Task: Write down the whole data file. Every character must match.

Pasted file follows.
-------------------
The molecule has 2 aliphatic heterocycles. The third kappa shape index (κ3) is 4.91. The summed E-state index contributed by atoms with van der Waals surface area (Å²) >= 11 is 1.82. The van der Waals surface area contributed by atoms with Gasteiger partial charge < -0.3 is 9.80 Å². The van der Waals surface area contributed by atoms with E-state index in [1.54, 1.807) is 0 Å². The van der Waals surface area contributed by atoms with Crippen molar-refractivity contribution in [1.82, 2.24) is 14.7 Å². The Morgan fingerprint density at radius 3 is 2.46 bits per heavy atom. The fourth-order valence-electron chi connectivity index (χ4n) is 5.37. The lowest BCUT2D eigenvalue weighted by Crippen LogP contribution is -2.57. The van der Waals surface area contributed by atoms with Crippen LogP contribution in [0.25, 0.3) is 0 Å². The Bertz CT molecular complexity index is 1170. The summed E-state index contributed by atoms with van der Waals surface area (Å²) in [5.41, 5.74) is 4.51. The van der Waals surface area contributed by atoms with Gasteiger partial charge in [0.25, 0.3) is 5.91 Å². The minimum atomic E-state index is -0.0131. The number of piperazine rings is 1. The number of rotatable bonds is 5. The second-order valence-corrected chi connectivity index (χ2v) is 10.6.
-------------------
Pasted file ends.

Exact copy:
The molecule has 2 aliphatic heterocycles. The third kappa shape index (κ3) is 4.91. The summed E-state index contributed by atoms with van der Waals surface area (Å²) >= 11 is 1.82. The van der Waals surface area contributed by atoms with Gasteiger partial charge < -0.3 is 9.80 Å². The van der Waals surface area contributed by atoms with E-state index in [1.54, 1.807) is 0 Å². The van der Waals surface area contributed by atoms with Crippen molar-refractivity contribution in [1.82, 2.24) is 14.7 Å². The Morgan fingerprint density at radius 3 is 2.46 bits per heavy atom. The fourth-order valence-electron chi connectivity index (χ4n) is 5.37. The lowest BCUT2D eigenvalue weighted by Crippen LogP contribution is -2.57. The van der Waals surface area contributed by atoms with Crippen LogP contribution in [0.25, 0.3) is 0 Å². The Bertz CT molecular complexity index is 1170. The summed E-state index contributed by atoms with van der Waals surface area (Å²) in [5.41, 5.74) is 4.51. The van der Waals surface area contributed by atoms with Gasteiger partial charge in [0.25, 0.3) is 5.91 Å². The minimum atomic E-state index is -0.0131. The number of piperazine rings is 1. The number of rotatable bonds is 5. The second-order valence-corrected chi connectivity index (χ2v) is 10.6.